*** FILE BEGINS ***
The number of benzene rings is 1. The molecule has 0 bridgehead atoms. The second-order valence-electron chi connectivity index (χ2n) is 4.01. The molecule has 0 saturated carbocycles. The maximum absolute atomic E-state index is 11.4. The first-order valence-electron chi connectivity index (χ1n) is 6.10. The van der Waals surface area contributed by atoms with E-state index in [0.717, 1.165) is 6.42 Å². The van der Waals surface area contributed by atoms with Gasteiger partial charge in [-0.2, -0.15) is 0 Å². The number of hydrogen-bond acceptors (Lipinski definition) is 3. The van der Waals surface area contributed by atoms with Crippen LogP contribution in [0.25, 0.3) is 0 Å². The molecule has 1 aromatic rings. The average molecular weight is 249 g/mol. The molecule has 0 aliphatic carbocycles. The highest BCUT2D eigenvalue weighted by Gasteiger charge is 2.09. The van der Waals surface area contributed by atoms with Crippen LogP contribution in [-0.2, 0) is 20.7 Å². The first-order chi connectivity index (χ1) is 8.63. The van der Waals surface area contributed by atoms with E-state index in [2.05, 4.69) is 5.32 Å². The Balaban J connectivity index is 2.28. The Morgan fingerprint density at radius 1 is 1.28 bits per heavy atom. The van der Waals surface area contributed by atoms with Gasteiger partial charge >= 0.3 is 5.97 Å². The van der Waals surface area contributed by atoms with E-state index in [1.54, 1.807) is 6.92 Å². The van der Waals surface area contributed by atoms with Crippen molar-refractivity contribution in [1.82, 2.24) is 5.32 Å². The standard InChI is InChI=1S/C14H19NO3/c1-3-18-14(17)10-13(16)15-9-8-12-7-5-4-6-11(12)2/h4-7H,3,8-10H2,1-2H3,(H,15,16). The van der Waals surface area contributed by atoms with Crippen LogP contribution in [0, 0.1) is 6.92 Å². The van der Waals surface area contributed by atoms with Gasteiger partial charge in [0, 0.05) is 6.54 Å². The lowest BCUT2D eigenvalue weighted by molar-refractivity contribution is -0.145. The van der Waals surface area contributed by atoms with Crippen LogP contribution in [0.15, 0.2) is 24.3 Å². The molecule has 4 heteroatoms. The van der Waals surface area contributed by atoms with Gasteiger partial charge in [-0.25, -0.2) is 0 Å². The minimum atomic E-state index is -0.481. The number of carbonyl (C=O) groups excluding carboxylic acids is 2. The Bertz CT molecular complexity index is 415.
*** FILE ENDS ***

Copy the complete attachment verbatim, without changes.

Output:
The number of benzene rings is 1. The molecule has 0 bridgehead atoms. The second-order valence-electron chi connectivity index (χ2n) is 4.01. The molecule has 0 saturated carbocycles. The maximum absolute atomic E-state index is 11.4. The first-order valence-electron chi connectivity index (χ1n) is 6.10. The van der Waals surface area contributed by atoms with E-state index in [0.717, 1.165) is 6.42 Å². The van der Waals surface area contributed by atoms with Gasteiger partial charge in [-0.2, -0.15) is 0 Å². The number of hydrogen-bond acceptors (Lipinski definition) is 3. The van der Waals surface area contributed by atoms with Crippen LogP contribution in [0.25, 0.3) is 0 Å². The molecule has 1 aromatic rings. The average molecular weight is 249 g/mol. The molecule has 0 aliphatic carbocycles. The highest BCUT2D eigenvalue weighted by Gasteiger charge is 2.09. The van der Waals surface area contributed by atoms with Crippen LogP contribution in [-0.2, 0) is 20.7 Å². The first-order chi connectivity index (χ1) is 8.63. The van der Waals surface area contributed by atoms with E-state index in [2.05, 4.69) is 5.32 Å². The Balaban J connectivity index is 2.28. The Morgan fingerprint density at radius 1 is 1.28 bits per heavy atom. The van der Waals surface area contributed by atoms with Gasteiger partial charge >= 0.3 is 5.97 Å². The van der Waals surface area contributed by atoms with E-state index in [1.54, 1.807) is 6.92 Å². The van der Waals surface area contributed by atoms with Crippen molar-refractivity contribution in [1.82, 2.24) is 5.32 Å². The standard InChI is InChI=1S/C14H19NO3/c1-3-18-14(17)10-13(16)15-9-8-12-7-5-4-6-11(12)2/h4-7H,3,8-10H2,1-2H3,(H,15,16). The van der Waals surface area contributed by atoms with Crippen LogP contribution in [0, 0.1) is 6.92 Å². The van der Waals surface area contributed by atoms with Gasteiger partial charge in [0, 0.05) is 6.54 Å². The lowest BCUT2D eigenvalue weighted by molar-refractivity contribution is -0.145. The van der Waals surface area contributed by atoms with Crippen LogP contribution in [0.15, 0.2) is 24.3 Å². The molecule has 4 heteroatoms. The van der Waals surface area contributed by atoms with Gasteiger partial charge in [-0.25, -0.2) is 0 Å². The minimum atomic E-state index is -0.481. The number of carbonyl (C=O) groups excluding carboxylic acids is 2. The Bertz CT molecular complexity index is 415.